The 90-minute programme on Ben Webster presented by Channel 4 was one of the best in the genre. It made excellent use of previous feature material and also of more obscure material from American television. Chelsea Bridge came from a 15-minute 1961 programme which also featured Buck Clayton, Vic Dickenson, Hank Jones, George Duvivier, Jo Jones and Ahmed Jamal.
The mandatory shot of the bridge was a bit superfluous, for Billy Strayhorn had the more romantic Waterloo Bridge in mind when he wrote the piece and simply confused the names. This seems to be a fault in the American psyche, vide the geezer that transported London Bridge across the Atlantic to Arizona thinking that he had bought Tower Bridge.
John Jeremy’s portrait was quite unforgettable and, although Ben spent much time over here in his later years, one hadn’t realised what a melancholy and solitary chap he had become. Joe Zawinul’s account of the time when he shared an apartment with Ben and had Hawk as a neighbour was particularly revealing.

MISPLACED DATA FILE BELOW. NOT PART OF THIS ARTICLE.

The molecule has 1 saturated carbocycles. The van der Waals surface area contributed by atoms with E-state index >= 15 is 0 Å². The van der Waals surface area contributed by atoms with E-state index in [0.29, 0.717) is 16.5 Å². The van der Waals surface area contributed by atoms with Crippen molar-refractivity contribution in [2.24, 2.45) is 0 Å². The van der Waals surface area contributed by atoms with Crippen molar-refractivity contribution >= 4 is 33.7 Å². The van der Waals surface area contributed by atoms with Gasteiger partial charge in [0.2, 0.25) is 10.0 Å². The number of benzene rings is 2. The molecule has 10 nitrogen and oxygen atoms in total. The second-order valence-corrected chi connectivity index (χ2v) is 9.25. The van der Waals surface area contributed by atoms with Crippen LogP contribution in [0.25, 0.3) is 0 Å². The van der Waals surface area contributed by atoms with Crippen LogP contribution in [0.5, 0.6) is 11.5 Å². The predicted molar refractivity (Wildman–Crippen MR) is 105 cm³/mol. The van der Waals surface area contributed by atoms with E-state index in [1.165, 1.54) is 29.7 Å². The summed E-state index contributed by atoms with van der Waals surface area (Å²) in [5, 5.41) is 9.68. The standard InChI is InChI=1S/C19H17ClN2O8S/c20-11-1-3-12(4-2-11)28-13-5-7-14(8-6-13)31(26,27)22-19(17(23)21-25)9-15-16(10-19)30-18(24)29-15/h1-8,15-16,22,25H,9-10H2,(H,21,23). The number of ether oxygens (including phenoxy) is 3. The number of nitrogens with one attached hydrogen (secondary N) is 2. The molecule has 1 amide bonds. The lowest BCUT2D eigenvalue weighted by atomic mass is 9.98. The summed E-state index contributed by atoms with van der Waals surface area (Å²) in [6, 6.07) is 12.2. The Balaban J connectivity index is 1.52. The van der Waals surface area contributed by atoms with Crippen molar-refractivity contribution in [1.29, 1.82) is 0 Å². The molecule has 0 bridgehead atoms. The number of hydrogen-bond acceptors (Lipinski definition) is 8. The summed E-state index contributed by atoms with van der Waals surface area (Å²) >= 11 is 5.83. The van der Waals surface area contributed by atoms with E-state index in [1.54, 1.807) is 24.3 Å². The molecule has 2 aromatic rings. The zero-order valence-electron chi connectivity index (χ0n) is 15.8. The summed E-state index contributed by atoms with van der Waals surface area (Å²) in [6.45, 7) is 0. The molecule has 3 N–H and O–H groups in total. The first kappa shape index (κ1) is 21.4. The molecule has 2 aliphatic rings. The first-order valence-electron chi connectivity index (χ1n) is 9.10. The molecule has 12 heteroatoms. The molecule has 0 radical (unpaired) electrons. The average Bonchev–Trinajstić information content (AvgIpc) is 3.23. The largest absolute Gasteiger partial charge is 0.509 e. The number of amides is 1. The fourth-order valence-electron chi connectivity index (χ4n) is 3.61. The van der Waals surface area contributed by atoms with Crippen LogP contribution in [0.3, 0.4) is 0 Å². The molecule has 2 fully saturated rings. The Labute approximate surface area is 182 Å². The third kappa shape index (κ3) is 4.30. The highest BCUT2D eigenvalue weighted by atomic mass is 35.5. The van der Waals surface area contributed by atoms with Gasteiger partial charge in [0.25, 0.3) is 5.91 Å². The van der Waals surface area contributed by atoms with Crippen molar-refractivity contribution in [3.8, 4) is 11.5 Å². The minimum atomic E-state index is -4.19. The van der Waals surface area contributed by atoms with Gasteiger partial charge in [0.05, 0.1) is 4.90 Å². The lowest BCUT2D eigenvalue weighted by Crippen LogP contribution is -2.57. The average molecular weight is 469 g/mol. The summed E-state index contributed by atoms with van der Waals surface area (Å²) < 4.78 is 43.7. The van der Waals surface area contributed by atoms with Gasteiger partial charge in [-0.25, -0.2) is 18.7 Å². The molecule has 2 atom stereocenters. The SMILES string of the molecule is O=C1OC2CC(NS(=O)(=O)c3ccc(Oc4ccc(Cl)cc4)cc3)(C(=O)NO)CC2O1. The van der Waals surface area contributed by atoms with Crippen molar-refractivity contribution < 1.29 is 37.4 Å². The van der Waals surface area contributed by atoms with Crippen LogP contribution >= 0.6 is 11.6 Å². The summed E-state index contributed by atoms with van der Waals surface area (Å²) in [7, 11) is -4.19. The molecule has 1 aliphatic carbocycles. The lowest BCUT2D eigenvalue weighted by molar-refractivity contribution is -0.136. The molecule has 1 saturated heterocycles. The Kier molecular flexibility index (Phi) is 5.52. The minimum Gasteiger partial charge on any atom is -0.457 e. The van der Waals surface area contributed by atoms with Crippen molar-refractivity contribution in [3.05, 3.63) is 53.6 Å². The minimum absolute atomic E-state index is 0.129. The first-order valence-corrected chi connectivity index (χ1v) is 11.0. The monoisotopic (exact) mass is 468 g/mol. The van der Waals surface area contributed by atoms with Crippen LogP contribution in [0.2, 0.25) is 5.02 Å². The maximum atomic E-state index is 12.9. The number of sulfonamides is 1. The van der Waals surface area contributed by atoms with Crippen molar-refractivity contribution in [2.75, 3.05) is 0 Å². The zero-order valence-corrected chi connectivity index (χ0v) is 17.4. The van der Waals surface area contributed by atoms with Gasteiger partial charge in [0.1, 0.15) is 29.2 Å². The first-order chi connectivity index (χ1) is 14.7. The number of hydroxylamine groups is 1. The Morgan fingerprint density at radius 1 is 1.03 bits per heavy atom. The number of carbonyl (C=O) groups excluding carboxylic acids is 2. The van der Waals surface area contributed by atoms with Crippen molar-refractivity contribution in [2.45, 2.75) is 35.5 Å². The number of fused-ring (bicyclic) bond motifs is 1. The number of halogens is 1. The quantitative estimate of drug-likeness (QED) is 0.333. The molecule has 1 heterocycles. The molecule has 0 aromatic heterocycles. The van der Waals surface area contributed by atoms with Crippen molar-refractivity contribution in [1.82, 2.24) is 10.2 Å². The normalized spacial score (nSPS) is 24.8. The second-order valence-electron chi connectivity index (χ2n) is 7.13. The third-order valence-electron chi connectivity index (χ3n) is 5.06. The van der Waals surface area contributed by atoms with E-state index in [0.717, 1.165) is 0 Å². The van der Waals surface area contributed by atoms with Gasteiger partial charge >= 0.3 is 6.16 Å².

In celebration of BBC2 Andy Sheppard introduced a short compilation from Jazz 625s plus a lengthy extract from an Ellington programme which was not from the series. However the welcome three numbers from Duke were probably produced by Terry Henebery, who remains the best and most dedicated television producer jazz ever had. His Jazz 625 was unique in the excellence of its treatment of the music. Sound balances, camera work and content have never been bettered since and Terry’s brave eschewing of smart angles and concentration simply on presenting the jazz as it was are an example to his current successors.
Wouldn’t it be nice to see the whole series again? While there were some, like the Parker tribute with Stitt and Co., which didn’t reach the heights of others, there are still many unrepeated classics, notably the Tubby Hayes big-band set which included his unmatchable Spring Can Really Hang You Up The Most along with other numbers by one of our best ever big bands.
Another nice essay with familiar music but predictably sensitive assessment and comments was Dave Gelly’s five-part series on Stan Getz for Radio Three. As I write the same channel is presenting the Mulligan Concert Band in a two-hour concert. This is predictably outstanding, with an interesting bonus in the return to the scene of Seldon Powell as tenor soloist with Mulligan’s young (or youngish) men.